In junior high, she was known as Overweight Kate. Today, Kate Dillon is known as one of the most influential women in high-fashion modeling.
Currently represented by New York City's Wilhelmina Models, Dillon was the first plus-size model to appear in Vogue, was named one of People Magazine's 50 Most Beautiful People in 2001, and has been photographed by industry icons Richard Avedon and Helmut Newton.
But there is more to Dillon than just a pretty face. The 5-foot-11 36-year-old also holds a master's degree in public administration in international development from the Harvard Kennedy School and has been involved in numerous philanthropic projects.
Discovered by a photographer while hanging out at Del Mar's Pannikin, Dillon is on a mission to redefine beauty, proving to the world that true beauty really does come from the inside.
What was it like growing up in North County?
My family moved from Washington, D.C., to San Diego when I was 10. My father worked for Science Applications International Corp. (SAIC) in La Jolla and my mother was a kindergarten teacher at La Jolla Country Day, which I attended from eighth to 12th grade. We lived first in Carlsbad, then we moved to Carmel Del Mar. I loved going to the beach at sunset and seeing the dolphins swimming by, hiking at Torrey Pines Reserve and Sunset Cliffs, and the tacos at Roberto's.
How did you get started in modeling?
It is ironic that I ended up modeling; in grade school, I was ridiculed mercilessly for being fat. But when I was 12, I saw a movie about eating disorders on TV, and I learned that if I starved myself, I could get skinny. It made less of an impression on me that the anorexic girl in the movie died than the fact that I had a solution to my problem at school. So I got very skinny and ultimately became a model.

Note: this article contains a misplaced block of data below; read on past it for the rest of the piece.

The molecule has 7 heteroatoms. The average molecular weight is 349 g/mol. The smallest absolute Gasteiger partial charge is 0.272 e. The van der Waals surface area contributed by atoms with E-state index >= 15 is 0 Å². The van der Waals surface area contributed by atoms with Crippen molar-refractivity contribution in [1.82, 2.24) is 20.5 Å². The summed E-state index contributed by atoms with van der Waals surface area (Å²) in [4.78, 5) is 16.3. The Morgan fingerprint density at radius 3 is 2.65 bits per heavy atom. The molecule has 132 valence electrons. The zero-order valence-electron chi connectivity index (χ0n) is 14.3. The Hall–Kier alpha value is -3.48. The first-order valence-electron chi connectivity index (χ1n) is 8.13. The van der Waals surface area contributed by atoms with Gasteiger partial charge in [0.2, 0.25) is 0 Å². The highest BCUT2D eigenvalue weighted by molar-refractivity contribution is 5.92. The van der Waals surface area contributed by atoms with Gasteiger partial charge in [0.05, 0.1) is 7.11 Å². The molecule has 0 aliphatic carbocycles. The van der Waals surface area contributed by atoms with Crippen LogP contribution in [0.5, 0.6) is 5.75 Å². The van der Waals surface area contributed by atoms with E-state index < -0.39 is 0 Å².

One night when I was 17, I was hanging out at the Pannikin in Del Mar, and a photographer told me I should be a model. I gave it a try and soon signed with an agency in Los Angeles, working part time while finishing up high school.
You are now billed as a plus-size model, but that isn't how you started out, is it?
When I was a "skinny" model, I got very ill with a stomach virus. I had hardly eaten in 10 days when a fashion editor came up to and told me how fabulous I looked. I remember thinking, "Wow, that is what it takes to look fabulous in fashion."
I did very well, working with all the best photographers, the best designers and the best magazines. Yet something nagged inside of me: Why was I starving myself to perpetuate this ideal illusion for other women to torture themselves? I asked myself if this was the impact I wanted to have on the world, and had to answer no.
After two years of modeling full time, I left the industry in search of health and a more meaningful direction for my life. I moved back to San Diego and worked at Barnes & Noble and Cafe Lulu downtown. I spent two years doing a lot of soul-searching and then decided finally to go to college.